Does Stock Return's Idiosyncratic Volatility Still Predict Corporate Bond Returns?
60 Pages Posted: 6 May 2018
Date Written: April 20, 2018
In contrast to earlier decades, since the early 2000s, the average idiosyncratic volatility of stocks has fallen back to its pre-1990s level. Here, we examine whether decreasing volatility still helps to explain the cross-sectional variation of bond returns. Using a panel data of corporate bond returns spanning July 2002 to June 2016, we find that the average bond returns and lag idiosyncratic volatility are positively associated. The average returns on bonds with high sensitivities to average idiosyncratic volatilities exceed bonds with low sensitivities by about 2.4% for financial firms and 1.5% for nonfinancial firms. The positive association is robust when we control for size, bond ratings, leverage ratio, and bond maturity as well as the effects of default spread, term spread, and liquidity spread. The results suggest that idiosyncratic volatility is still an important factor in explaining the cross-sectional variation of average bond returns.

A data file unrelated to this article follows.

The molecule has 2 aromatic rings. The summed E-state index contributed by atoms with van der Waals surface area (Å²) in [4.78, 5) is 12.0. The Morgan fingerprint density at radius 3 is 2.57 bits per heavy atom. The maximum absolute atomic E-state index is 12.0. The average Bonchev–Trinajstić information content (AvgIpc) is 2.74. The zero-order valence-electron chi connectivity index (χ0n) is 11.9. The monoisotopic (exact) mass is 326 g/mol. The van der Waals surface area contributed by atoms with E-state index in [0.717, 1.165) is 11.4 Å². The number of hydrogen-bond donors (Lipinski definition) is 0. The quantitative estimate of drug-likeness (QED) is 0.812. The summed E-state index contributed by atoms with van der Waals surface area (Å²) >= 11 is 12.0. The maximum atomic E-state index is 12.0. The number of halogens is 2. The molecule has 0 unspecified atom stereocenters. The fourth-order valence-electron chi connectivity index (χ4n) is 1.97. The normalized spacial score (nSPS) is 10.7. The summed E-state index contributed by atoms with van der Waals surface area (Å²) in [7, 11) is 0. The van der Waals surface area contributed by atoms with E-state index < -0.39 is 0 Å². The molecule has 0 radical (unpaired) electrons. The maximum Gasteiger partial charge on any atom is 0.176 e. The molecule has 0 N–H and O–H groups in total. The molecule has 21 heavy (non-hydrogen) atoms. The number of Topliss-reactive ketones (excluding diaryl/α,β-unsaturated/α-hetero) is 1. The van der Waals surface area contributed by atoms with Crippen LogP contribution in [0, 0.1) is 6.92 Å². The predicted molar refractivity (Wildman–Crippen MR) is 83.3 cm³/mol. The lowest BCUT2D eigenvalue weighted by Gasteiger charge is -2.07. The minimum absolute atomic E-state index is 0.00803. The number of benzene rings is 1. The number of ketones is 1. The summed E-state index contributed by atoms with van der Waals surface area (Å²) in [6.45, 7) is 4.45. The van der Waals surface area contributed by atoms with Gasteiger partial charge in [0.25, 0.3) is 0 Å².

Keywords: Idiosyncratic Volatility, Bond Returns
JEL Classification: G12
Suggested Citation: Suggested Citation